21 September 2004

Tim Berners Lee (Interviews on Internet.com)

Tim Berners Lee

I've been reading John Battelle's searchblog now for about a month and it's definitely staying on my blogroll. This recent posting alterted me to an interesting interview: John Battelle's Searchblog: Tim Berners Lee Interviewed

It is now nearly 15 years since Tim and his colleagues in CERN developed initial prototypes of what we know know as the Web. I remember well the first time I heard of it at the Network Services Conference, October 1992 in Pisa, Italy (the call for participation is still on-line: NSC92). This was for European academic networking community including a nice mixture of librarians and IT folks. I was blown away by two talks: John S. Quarterman's talk on Internet growth (which was pretty impressive even prior to the Web), and Jean-Francois Groff's talk on "World-Wide Web: global hypertext coming true" that was written by Tim, Jean-Francois and another of their colleagues in CERN, Robert Cailliau. Jean-Francois described the clients that were available or planned: dumb, PC, Mac, X-Windows and NeXt Cube. We could try it out a text-based client by telnetting to info.cern.ch (! It wasn't long after this I got into Linux (SLS and then Slackware) and deployed a CERN httpd server in University College Galway, Ireland where I worked at the time. Later I deployed the UCG official webserver.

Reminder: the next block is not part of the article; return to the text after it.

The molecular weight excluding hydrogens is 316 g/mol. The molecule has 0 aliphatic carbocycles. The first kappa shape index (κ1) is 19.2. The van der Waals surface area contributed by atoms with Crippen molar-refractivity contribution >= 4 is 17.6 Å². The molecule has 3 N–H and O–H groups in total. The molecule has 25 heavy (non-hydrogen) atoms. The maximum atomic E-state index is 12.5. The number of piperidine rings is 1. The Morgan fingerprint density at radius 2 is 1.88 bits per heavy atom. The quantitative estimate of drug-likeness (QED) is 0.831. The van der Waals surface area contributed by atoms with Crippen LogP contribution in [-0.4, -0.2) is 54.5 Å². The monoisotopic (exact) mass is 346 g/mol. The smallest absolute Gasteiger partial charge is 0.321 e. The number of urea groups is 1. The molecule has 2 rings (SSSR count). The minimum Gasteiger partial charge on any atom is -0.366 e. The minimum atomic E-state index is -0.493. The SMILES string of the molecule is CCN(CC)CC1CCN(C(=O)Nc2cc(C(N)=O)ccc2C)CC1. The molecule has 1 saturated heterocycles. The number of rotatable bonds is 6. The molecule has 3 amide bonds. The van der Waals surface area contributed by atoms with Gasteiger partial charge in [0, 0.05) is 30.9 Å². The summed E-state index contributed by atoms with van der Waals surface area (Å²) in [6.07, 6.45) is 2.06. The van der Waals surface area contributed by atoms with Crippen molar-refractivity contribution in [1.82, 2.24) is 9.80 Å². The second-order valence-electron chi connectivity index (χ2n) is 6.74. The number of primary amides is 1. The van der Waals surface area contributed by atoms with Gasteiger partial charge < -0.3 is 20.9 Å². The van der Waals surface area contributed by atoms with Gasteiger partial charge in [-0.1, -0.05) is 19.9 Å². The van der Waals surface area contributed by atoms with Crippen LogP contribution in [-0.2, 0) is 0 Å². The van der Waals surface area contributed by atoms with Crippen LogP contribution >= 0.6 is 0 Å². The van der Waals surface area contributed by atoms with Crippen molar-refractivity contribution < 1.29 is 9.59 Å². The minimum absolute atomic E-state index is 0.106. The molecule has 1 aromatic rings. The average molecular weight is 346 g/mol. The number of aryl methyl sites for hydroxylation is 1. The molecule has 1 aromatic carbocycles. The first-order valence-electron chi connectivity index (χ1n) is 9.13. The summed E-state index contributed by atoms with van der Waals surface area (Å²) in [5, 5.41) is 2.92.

As one would expect, the interview with Tim focsues on the emerging semantic web, his vision of where the Web is going. Interestingly he is also very excited about the mobile web, the area where I am now working with colleagues in the Telecommunications Software & Systems Group.

I still beleive that good research in communications software requires active collaboration and co-oeration between different academic disciplies. For the Web it was librarians/archivists and computer scientists. Now it is these plus telecommunications engineers and many other disciplines. The challenge is to learn from our experiences in all these domains and aggregate knowledge to produce really usfeul systems based on simple principles. It can be done, just look at the Web!

For more infromation see the W3C: A Little History of the World Wide Web and CERN: What are CERN's greatest achievements?.

Posted by mofoghlu at September 21, 2004 9:47 AM | TrackBack